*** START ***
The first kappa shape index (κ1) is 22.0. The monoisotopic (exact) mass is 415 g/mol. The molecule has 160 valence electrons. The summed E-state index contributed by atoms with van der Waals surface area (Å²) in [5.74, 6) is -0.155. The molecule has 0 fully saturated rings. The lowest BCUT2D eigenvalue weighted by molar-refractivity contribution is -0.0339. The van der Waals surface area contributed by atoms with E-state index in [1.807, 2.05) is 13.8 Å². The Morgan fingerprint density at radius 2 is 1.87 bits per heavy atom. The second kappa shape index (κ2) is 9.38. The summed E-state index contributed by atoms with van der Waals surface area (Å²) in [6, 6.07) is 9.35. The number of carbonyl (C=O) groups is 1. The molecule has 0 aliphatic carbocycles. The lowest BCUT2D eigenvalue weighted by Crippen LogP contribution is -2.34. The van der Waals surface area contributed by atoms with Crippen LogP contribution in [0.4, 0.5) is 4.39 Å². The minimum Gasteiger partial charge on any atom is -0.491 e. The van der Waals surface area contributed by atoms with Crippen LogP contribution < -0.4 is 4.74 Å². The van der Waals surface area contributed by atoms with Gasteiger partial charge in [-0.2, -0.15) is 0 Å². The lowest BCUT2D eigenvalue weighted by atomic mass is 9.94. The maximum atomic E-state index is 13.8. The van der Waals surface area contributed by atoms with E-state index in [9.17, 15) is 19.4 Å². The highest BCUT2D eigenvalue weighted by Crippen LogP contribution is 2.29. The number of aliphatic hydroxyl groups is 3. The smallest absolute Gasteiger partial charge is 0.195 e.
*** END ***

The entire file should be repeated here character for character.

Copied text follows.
The first kappa shape index (κ1) is 22.0. The monoisotopic (exact) mass is 415 g/mol. The molecule has 160 valence electrons. The summed E-state index contributed by atoms with van der Waals surface area (Å²) in [5.74, 6) is -0.155. The molecule has 0 fully saturated rings. The lowest BCUT2D eigenvalue weighted by molar-refractivity contribution is -0.0339. The van der Waals surface area contributed by atoms with E-state index in [1.807, 2.05) is 13.8 Å². The Morgan fingerprint density at radius 2 is 1.87 bits per heavy atom. The second kappa shape index (κ2) is 9.38. The summed E-state index contributed by atoms with van der Waals surface area (Å²) in [6, 6.07) is 9.35. The number of carbonyl (C=O) groups is 1. The molecule has 0 aliphatic carbocycles. The lowest BCUT2D eigenvalue weighted by Crippen LogP contribution is -2.34. The van der Waals surface area contributed by atoms with Crippen LogP contribution in [0.4, 0.5) is 4.39 Å². The minimum Gasteiger partial charge on any atom is -0.491 e. The van der Waals surface area contributed by atoms with Crippen LogP contribution < -0.4 is 4.74 Å². The van der Waals surface area contributed by atoms with Gasteiger partial charge in [-0.2, -0.15) is 0 Å². The lowest BCUT2D eigenvalue weighted by atomic mass is 9.94. The maximum atomic E-state index is 13.8. The van der Waals surface area contributed by atoms with E-state index in [9.17, 15) is 19.4 Å². The highest BCUT2D eigenvalue weighted by Crippen LogP contribution is 2.29. The number of aliphatic hydroxyl groups is 3. The smallest absolute Gasteiger partial charge is 0.195 e.